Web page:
The term Dixie, used to refer to the American South, is of unknown etymology. There are several competing theories, but before examining them, let's look at what we do know about the word.
All sources agree that earliest recorded use of the term is the song Johnny Roach, written by Daniel D. Emmett, a blackface minstrel originally from Ohio. The song was first performed in February 1859. Emmett also wrote the more famous Dixie's Land which immortalized the term, and first performed that song in April of that year. While there is no recorded use of the term prior to Emmett's songs, there are attestations that the term was in use before 1859. Emmett himself never claimed to have originated the word, saying that it was one he had heard in use. (Random House Historical Dictionary of American Slang)
So if Emmett did not coin the term, where did it come from? There are three major hypotheses:
The term is simply a reference to the Mason-Dixon Line, the border between Pennsylvania and Maryland that separated the slave states from the free states. Most authorities tend to favor this origin because it is the simplest and most obvious.
The term comes from the French dix meaning ten. The Citizen's Bank of Louisiana issued bilingual, ten-dollar bank notes which bore that French word. These notes circulated widely in the South before the Civil War. The problem with this hypothesis is that no reference to dixies meaning the plural of the bank note has been found.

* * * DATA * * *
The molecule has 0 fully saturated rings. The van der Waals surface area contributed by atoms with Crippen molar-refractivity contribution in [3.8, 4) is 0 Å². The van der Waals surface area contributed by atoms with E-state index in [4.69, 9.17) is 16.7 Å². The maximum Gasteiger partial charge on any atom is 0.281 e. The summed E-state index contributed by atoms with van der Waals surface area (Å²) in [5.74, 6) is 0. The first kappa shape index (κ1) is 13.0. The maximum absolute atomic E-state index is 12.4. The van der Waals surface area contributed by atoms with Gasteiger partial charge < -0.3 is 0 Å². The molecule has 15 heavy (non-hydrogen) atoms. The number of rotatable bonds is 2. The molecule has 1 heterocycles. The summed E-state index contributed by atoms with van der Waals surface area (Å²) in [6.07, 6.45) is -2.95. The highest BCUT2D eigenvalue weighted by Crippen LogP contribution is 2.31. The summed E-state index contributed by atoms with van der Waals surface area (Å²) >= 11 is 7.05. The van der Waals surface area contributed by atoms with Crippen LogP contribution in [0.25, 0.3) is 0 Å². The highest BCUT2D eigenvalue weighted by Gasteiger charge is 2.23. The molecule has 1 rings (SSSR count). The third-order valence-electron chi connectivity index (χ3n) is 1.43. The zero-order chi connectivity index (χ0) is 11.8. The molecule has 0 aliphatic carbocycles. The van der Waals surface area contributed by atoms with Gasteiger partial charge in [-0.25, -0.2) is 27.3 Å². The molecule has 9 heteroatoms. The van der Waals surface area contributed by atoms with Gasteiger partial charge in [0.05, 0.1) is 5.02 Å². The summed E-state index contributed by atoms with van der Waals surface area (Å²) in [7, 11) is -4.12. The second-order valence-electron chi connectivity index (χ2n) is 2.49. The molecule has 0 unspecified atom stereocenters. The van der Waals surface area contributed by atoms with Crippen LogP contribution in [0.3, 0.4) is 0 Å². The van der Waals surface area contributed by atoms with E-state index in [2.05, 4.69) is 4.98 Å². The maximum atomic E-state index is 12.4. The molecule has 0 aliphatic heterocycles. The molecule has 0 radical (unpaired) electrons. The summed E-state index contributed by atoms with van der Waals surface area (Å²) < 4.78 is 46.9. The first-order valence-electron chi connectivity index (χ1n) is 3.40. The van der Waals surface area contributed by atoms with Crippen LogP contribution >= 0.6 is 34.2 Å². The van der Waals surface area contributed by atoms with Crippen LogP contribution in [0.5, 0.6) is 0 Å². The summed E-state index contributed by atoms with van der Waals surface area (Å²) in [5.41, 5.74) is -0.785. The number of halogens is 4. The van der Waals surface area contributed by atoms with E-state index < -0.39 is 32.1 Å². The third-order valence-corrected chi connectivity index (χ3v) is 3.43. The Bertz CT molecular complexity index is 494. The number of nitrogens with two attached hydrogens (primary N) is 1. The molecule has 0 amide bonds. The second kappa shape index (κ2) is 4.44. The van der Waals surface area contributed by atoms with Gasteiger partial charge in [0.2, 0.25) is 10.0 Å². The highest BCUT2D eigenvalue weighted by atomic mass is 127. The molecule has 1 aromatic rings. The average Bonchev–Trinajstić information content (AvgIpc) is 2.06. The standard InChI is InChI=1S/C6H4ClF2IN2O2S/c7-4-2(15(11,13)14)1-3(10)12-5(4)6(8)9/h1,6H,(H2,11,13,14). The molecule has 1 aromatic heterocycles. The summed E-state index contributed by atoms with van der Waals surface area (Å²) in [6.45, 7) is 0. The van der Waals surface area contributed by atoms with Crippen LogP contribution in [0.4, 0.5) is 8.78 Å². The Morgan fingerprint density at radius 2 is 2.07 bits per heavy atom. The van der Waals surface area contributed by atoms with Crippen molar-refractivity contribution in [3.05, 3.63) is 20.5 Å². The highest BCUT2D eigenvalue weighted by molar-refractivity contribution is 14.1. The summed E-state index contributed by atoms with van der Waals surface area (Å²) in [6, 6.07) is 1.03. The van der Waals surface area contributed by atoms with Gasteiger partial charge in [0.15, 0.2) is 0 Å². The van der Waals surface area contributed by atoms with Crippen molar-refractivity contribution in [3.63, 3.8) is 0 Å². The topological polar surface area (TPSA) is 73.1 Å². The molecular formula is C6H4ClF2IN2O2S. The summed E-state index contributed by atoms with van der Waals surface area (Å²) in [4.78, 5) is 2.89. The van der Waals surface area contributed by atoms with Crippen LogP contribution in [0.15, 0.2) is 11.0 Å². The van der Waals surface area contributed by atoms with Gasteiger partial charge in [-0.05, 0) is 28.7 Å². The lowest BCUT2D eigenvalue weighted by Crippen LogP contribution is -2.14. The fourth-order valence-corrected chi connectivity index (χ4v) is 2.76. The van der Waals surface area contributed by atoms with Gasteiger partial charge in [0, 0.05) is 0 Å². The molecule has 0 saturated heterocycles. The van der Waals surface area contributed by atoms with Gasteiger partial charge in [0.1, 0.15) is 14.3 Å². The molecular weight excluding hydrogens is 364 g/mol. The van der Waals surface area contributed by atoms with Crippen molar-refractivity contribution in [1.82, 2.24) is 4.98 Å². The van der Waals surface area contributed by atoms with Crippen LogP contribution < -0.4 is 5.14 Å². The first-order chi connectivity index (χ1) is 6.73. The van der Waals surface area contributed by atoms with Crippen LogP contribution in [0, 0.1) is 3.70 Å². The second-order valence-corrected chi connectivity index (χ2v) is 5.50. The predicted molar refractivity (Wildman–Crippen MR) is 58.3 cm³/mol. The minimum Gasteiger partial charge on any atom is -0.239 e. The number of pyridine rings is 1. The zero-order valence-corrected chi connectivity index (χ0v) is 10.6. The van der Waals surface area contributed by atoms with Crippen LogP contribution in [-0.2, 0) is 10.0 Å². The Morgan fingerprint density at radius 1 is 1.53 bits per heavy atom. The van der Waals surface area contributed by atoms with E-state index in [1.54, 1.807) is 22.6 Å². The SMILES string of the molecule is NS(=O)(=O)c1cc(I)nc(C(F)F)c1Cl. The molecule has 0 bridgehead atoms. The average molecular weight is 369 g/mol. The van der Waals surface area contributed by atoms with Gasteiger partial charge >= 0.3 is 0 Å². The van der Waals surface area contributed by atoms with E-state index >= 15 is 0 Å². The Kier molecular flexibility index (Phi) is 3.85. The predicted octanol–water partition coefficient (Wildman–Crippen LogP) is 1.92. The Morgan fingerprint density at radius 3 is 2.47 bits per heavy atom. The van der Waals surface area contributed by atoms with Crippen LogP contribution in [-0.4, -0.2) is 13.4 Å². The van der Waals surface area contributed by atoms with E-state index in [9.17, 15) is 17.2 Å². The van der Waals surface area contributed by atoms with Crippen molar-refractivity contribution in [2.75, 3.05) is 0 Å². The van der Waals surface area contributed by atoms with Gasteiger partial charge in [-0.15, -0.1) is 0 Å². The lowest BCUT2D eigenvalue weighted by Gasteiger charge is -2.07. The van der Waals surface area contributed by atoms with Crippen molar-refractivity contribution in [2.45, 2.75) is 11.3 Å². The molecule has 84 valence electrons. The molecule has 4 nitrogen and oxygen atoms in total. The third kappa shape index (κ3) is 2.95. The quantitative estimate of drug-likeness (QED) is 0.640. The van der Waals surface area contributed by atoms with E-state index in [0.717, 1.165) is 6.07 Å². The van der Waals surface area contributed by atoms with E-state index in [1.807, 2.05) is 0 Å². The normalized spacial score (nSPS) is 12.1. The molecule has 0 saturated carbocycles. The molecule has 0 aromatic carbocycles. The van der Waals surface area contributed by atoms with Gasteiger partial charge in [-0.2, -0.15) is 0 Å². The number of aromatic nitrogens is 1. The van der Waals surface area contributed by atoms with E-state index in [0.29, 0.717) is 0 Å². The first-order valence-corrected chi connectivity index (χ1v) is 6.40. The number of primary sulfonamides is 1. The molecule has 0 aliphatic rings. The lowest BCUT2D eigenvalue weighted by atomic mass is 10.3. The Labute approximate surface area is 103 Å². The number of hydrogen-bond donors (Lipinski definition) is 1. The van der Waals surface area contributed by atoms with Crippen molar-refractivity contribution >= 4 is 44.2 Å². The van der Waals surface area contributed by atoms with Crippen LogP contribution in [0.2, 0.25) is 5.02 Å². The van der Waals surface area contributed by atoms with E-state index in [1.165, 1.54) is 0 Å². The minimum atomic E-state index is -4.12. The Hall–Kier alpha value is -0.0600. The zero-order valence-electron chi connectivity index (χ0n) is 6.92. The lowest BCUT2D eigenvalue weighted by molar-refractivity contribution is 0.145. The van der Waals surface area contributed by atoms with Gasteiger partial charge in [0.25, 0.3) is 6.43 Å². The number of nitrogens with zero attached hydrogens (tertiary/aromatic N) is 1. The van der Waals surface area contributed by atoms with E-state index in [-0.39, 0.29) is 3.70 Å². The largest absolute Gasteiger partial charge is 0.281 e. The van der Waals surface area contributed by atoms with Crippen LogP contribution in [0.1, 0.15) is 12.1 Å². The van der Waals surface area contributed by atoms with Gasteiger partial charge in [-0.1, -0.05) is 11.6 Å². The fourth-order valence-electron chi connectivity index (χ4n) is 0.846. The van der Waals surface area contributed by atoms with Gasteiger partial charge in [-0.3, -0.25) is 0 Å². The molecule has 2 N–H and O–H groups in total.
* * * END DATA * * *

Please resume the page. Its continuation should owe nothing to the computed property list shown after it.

The term is a reference to Johan Dixie (or Dixy), a Manhattan slave owner of the late-eighteenth and early-nineteenth centuries. Dixie was kind to his slaves, but they were sold South either when Dixie died or when New York abolished slavery. Dixie's former slaves spread stories about how good life was in "Dixie's Land" up north. While it is deliciously ironic to think that Dixie first referred to New York City, there is no evidence to indicate that this is the origin. In 1872, New York Weekly's 30 December issue claimed that Dixie originated in New York City and was associated with a children's game of tag (HDAS). What that magazine's basis for the claim was is unknown.
To summarize, the best guess is that it comes from the Mason-Dixon Line, although no one knows for sure.